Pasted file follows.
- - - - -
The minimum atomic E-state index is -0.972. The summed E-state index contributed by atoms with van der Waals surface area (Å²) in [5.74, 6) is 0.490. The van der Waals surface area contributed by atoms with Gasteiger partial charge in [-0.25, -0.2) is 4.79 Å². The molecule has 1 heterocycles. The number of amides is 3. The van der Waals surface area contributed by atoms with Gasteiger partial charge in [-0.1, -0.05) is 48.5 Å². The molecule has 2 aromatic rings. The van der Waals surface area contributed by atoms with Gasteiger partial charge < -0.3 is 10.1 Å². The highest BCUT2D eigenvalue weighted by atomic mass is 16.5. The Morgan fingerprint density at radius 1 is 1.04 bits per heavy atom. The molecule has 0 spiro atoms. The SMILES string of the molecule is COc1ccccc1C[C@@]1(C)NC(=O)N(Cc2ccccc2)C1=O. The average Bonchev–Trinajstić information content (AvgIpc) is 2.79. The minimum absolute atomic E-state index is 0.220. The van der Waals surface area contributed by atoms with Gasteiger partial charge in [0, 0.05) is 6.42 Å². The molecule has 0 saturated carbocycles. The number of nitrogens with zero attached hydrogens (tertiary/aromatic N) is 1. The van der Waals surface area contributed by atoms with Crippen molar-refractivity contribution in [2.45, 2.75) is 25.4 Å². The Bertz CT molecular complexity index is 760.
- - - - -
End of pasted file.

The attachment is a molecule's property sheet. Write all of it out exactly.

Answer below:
The minimum atomic E-state index is -0.972. The summed E-state index contributed by atoms with van der Waals surface area (Å²) in [5.74, 6) is 0.490. The van der Waals surface area contributed by atoms with Gasteiger partial charge in [-0.25, -0.2) is 4.79 Å². The molecule has 1 heterocycles. The number of amides is 3. The van der Waals surface area contributed by atoms with Gasteiger partial charge in [-0.1, -0.05) is 48.5 Å². The molecule has 2 aromatic rings. The van der Waals surface area contributed by atoms with Gasteiger partial charge < -0.3 is 10.1 Å². The highest BCUT2D eigenvalue weighted by atomic mass is 16.5. The Morgan fingerprint density at radius 1 is 1.04 bits per heavy atom. The molecule has 0 spiro atoms. The SMILES string of the molecule is COc1ccccc1C[C@@]1(C)NC(=O)N(Cc2ccccc2)C1=O. The average Bonchev–Trinajstić information content (AvgIpc) is 2.79. The minimum absolute atomic E-state index is 0.220. The van der Waals surface area contributed by atoms with Gasteiger partial charge in [0, 0.05) is 6.42 Å². The molecule has 0 saturated carbocycles. The number of nitrogens with zero attached hydrogens (tertiary/aromatic N) is 1. The van der Waals surface area contributed by atoms with Crippen molar-refractivity contribution in [2.45, 2.75) is 25.4 Å². The Bertz CT molecular complexity index is 760.